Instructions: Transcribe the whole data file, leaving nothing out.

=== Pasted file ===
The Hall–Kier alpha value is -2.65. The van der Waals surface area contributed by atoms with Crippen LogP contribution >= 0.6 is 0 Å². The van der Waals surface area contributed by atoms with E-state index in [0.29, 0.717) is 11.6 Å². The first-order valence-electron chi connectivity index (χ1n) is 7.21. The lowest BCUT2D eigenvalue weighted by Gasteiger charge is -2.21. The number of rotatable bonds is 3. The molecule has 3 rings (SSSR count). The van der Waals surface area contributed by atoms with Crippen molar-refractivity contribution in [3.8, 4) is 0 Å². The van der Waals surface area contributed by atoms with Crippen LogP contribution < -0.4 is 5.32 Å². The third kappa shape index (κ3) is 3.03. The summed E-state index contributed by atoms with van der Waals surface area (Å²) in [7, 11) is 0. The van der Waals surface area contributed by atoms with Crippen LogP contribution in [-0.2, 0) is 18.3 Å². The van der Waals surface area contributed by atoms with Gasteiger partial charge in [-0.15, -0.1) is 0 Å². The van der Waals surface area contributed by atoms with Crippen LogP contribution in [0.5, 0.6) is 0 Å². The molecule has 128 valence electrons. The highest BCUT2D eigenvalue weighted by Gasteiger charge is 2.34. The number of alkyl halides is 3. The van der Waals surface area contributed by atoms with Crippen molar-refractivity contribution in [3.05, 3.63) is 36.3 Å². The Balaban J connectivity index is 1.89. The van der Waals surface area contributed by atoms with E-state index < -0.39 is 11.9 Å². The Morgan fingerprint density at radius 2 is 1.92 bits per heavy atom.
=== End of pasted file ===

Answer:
The Hall–Kier alpha value is -2.65. The van der Waals surface area contributed by atoms with Crippen LogP contribution >= 0.6 is 0 Å². The van der Waals surface area contributed by atoms with E-state index in [0.29, 0.717) is 11.6 Å². The first-order valence-electron chi connectivity index (χ1n) is 7.21. The lowest BCUT2D eigenvalue weighted by Gasteiger charge is -2.21. The number of rotatable bonds is 3. The molecule has 3 rings (SSSR count). The van der Waals surface area contributed by atoms with Crippen molar-refractivity contribution in [3.8, 4) is 0 Å². The van der Waals surface area contributed by atoms with Crippen LogP contribution < -0.4 is 5.32 Å². The third kappa shape index (κ3) is 3.03. The summed E-state index contributed by atoms with van der Waals surface area (Å²) in [7, 11) is 0. The van der Waals surface area contributed by atoms with Crippen LogP contribution in [-0.2, 0) is 18.3 Å². The van der Waals surface area contributed by atoms with Gasteiger partial charge in [-0.15, -0.1) is 0 Å². The van der Waals surface area contributed by atoms with Crippen LogP contribution in [0.5, 0.6) is 0 Å². The molecule has 128 valence electrons. The highest BCUT2D eigenvalue weighted by Gasteiger charge is 2.34. The number of alkyl halides is 3. The van der Waals surface area contributed by atoms with Crippen molar-refractivity contribution in [3.05, 3.63) is 36.3 Å². The Balaban J connectivity index is 1.89. The van der Waals surface area contributed by atoms with E-state index < -0.39 is 11.9 Å². The Morgan fingerprint density at radius 2 is 1.92 bits per heavy atom.